Fiber Net Startup Boasts Big Bandwith, Low Prices

SAN FRANCISCO (02/11/2000) - The slogan for startup Yipes Communications Inc. is "Yipes, that's fast!" Another choice might be: "Yipes, that's cheap!"

The service provider says it will connect two customer sites on its local fiber networks at 3M-bps for just $900 per month. That's twice the bandwidth for less than the typical price of connecting two sites using a T-1 connection.

The decision to go with IP network gear rather than SONET or ATM equipment gives Yipes a competitive edge, says CEO Jerry Parrick, who previously ran US West's Interprise group and spearheaded its launch of digital subscriber line services.

"I've been looking for someone to take advantage of this optical technology, and Yipes is the first," says Andrew Cray, an analyst with Aberdeen Group Inc. in Boston.

Calling its network architecture "IP over glass," Yipes runs Gigabit Ethernet on optical fiber from its points of presence (POP) to customer sites. Customers plug their Ethernet LANs directly into Ethernet ports on Extreme Networks routers owned by Yipes but located at customer sites. The company has networks running in Palo Alto and Riverside, Calif., and in Fort Collins, Colo. Yipes says it will expand services to 18 cities by year-end.

The network design lets Yipes serve customers within 43 miles of a Yipes POP, a distance well-suited to the company's plan to serve dense metropolitan areas, Parrick says.

Yipes is capitalizing on the plummeting prices of IP network gear, he adds.

The cost of SONET optical equipment and ATM switches typically used in fiber metropolitan networks has also dropped in recent years. But this cost reduction pales in comparison to that of IP gear, says Mike Speyer, an analyst with The Yankee Group in Boston.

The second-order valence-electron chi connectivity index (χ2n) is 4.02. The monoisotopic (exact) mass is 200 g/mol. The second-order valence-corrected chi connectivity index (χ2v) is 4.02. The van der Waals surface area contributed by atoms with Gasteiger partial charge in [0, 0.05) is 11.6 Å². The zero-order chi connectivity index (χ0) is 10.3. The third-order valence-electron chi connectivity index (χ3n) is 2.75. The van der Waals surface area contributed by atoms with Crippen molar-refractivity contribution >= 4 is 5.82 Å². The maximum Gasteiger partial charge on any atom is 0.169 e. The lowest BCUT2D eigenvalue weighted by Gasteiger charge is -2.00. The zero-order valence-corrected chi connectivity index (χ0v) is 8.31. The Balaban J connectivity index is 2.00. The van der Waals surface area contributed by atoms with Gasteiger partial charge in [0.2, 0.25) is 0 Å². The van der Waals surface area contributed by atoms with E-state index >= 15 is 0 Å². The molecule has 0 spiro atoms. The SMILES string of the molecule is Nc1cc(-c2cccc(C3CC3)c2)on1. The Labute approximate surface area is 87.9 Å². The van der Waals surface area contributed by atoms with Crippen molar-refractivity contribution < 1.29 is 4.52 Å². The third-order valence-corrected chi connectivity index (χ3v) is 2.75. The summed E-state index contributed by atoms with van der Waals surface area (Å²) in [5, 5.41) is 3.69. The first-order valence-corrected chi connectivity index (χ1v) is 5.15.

Because the company uses Gigabit Ethernet to feed customer sites on fiber, it can sell services in 1M bit/sec increments without having to install new wires, Parrick says. Yipes just turns up more bandwidth over the same strand of fiber.

Bandwidth can be boosted within minutes of a customer's request, he says.

Today the alternative is buying extra T-1 lines in increments of 1.5M-bps and waiting weeks to get them installed. Plus, once customers buy five or six T-1s, it makes sense for them to switch to a 45M-bps T-3, which may be more than they need. And the wait for a T-3 could go on for months.

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More about 3M AustraliaAberdeen GroupCrayExtreme NetworksSECYankee GroupYipes Communications

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